“Would you like to run this year’s Mad Bastard Scooter Rally,” Editor ‘Arris asked. “Errr, yes”, was my reply – “Could I please ride the biggest maxi-scooter available?”
We’ve already covered most of the big maxi-scooters out there, though, so ‘Arris lined up a smaller one for me, the Kymco Downtown 300i. Would that be a maxi-scooter, or a medium-scooter? In any case, it was my ride for this year’s day-long romp through Ontario, down hundreds of kilometres of back roads, secondary highways and small towns.
Home Ergonomics: A
I’m used to long days in the saddle, but I was still advised I’d need my Airhawk when I left on the 2013 MBSR. Not so – I ended up lending mine to another rider, whose butt wasn’t forged out of the same stern stuff my own posterior was constructed of, or maybe he was just closer to his appropriate BMI … In any case, the Downtown’s seat isn’t as comfortable as the best motorcycle saddles I’ve sat on, but I could have kept on riding the bonus loop at the end of the MBSR, if I’d had time. I was quite impressed.
The Kymco’s floorboards let you slide your sneakers back and forth; during a long trip, you can adjust your legs to avoid cramps. You can even prop them up in a feet-forward position, similar to what you’d find on a big cruiser, but I found the scooter’s handling a bit top-heavy after I tried this.
On a bigger scoot like this, you could expect the windblast to be tiring over a day-long ride at brisk speeds, but I found the Kymco’s windscreen did a great job of keeping me comfortable; all the bodywork up front blocked most of the showers we rode through earlier in the day during the MBSR as well.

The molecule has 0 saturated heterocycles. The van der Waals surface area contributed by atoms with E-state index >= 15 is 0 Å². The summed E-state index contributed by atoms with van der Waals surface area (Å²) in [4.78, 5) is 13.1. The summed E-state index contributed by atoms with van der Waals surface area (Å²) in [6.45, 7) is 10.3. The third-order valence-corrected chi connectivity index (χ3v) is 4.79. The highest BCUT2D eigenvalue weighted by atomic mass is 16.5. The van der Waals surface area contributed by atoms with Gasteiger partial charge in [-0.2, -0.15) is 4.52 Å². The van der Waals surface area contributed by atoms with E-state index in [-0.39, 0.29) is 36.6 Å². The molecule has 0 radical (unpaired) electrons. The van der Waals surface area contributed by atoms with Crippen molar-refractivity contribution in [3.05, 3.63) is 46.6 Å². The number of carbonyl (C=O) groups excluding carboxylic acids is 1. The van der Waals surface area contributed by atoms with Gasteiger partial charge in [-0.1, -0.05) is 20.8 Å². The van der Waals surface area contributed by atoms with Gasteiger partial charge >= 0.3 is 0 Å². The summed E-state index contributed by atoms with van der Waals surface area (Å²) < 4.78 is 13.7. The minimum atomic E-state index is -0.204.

I suppose a higher-priced scooter could offer a cushier ride, but to me, the Downtown’s ergos are more than adequate, and probably better than most motorcycles in the same price range.
I didn’t have a chance to get a good overall idea of how the Downtown performed in the fuel economy department, as I ran much of the MBSR at open throttle. However, I did note I managed 31.4\ km per litre during the rally, which is a very respectable 74 mpg US (89 mpg imperial). Considering my throttle-happy activity, I was happy with that.
Locker Tidiness: B
First of all, it took me a while to get used to opening the Downtown’s under-seat storage; you have to turn the key backwards in the ignition to open it. It sounds simple, but I found it a bit fiddly in practice, and I was worried I’d break the ignition or the key.
There is plenty of room in the Downtown’s trunk, although the storage compartment is long, and not as deep as you might find in other scooters, which might make it difficult to pack some items. Kymco reckons you can fit two helmets in there, but I never checked that.
There’s also a storage compartment in the Downtown’s dash; it’s a handy storage spot for sunglasses, your wallet, and the like, but this felt sort of cheap, like the seat release. One nice touch is a 12v outlet inside this compartment, enabling you to charge electronic devices while riding.
There is an optional top trunk, if you feel you need more storage.
Accelerated studies: A
I expected the Downtown to be a bit poky, but I was pleasantly surprised – this step-through can haul right along with all but the maddest of traffic.
Like most scooters, the Downtown has an auto transmission (CVT); that means acceleration isn’t as hard-charging as most motorcyclists want, but once you’ve built up a head of steam, you can cruise secondary highways at lose-your-licence-and-your-scooter speeds. Indeed, I was keeping a nervous eye open for Johnny Law while I rode through the rolling hills around Bancroft.